Abundance of a species can be a good proxy for persistence probability. However, in conservation planning, one typically only has distribution data (presence/absence) available for analysis. Species distribution models (SDMs) allow elucidation of the relationship between a species and its environment. Assuming that SDMs based on climate and land cover information capture a substantial proportion of the variation in factors that govern species ranges and population sizes, then the suitabilities (sometimes interpreted as probabilities of occurrence) output from SDMs should correlate with species abundances. I used data from the North American Breeding Bird Survey and two SDMs (GLM, GAM) to model suitability from presence-absence information across species ranges, and then tested whether the highest suitability values are associated with high abundance values for 30 test species.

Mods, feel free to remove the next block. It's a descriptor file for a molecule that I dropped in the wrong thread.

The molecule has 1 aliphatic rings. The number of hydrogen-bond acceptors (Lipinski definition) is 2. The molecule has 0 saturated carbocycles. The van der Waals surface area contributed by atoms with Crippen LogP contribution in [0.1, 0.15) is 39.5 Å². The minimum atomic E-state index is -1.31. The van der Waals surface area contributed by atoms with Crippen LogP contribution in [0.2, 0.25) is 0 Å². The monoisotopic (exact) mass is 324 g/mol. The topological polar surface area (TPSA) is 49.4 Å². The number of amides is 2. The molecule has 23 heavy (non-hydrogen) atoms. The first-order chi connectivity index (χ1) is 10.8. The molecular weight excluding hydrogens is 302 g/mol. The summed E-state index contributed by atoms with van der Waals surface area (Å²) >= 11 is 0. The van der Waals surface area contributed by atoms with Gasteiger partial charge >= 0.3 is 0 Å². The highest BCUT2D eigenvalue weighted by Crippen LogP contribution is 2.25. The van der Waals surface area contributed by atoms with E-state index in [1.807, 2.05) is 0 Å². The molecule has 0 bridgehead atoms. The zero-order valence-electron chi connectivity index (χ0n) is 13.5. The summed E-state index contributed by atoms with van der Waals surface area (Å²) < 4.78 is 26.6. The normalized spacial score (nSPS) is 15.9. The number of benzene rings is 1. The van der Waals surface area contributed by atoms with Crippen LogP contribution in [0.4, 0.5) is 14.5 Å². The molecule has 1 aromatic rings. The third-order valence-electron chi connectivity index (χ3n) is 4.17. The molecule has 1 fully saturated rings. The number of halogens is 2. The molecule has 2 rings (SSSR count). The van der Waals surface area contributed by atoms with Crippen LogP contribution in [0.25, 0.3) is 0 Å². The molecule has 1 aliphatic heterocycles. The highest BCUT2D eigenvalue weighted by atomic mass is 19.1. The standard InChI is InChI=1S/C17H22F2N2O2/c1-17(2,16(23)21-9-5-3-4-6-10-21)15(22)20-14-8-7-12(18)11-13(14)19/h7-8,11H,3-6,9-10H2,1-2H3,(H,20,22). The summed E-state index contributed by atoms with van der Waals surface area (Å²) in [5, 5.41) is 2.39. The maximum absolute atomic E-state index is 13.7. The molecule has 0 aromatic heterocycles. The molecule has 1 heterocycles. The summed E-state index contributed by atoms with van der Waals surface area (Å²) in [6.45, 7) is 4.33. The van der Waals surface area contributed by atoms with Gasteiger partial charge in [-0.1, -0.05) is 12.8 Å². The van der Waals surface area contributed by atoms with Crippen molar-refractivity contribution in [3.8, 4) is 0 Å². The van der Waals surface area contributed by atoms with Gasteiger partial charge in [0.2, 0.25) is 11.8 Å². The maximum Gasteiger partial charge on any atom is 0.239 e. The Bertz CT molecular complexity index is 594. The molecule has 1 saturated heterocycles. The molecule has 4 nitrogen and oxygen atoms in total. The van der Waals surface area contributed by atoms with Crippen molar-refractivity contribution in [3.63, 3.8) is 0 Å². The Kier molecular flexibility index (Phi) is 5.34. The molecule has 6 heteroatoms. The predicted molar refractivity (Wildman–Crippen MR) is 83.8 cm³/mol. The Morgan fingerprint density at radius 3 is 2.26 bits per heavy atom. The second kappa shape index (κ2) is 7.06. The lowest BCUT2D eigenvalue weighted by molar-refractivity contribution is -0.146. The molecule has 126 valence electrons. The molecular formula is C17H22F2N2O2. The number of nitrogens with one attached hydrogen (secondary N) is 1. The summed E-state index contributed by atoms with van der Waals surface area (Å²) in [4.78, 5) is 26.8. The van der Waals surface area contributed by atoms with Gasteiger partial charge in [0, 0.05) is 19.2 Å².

For all species, high suitabilities are significantly correlated with high abundances, and further, the strength of this relationship is stronger for species for which the SDM demonstrated high sensitivity (high proportion of correctly-predicted presences). Thus, for the species considered here, species’ abundance structures across large geographic areas can be predicted with occurrence probabilities output from SDMs. These results represent a critical advance for conservation planning: allowing choices of conservation areas which are likely to enhance longer-term persistence even when abundance information is lacking.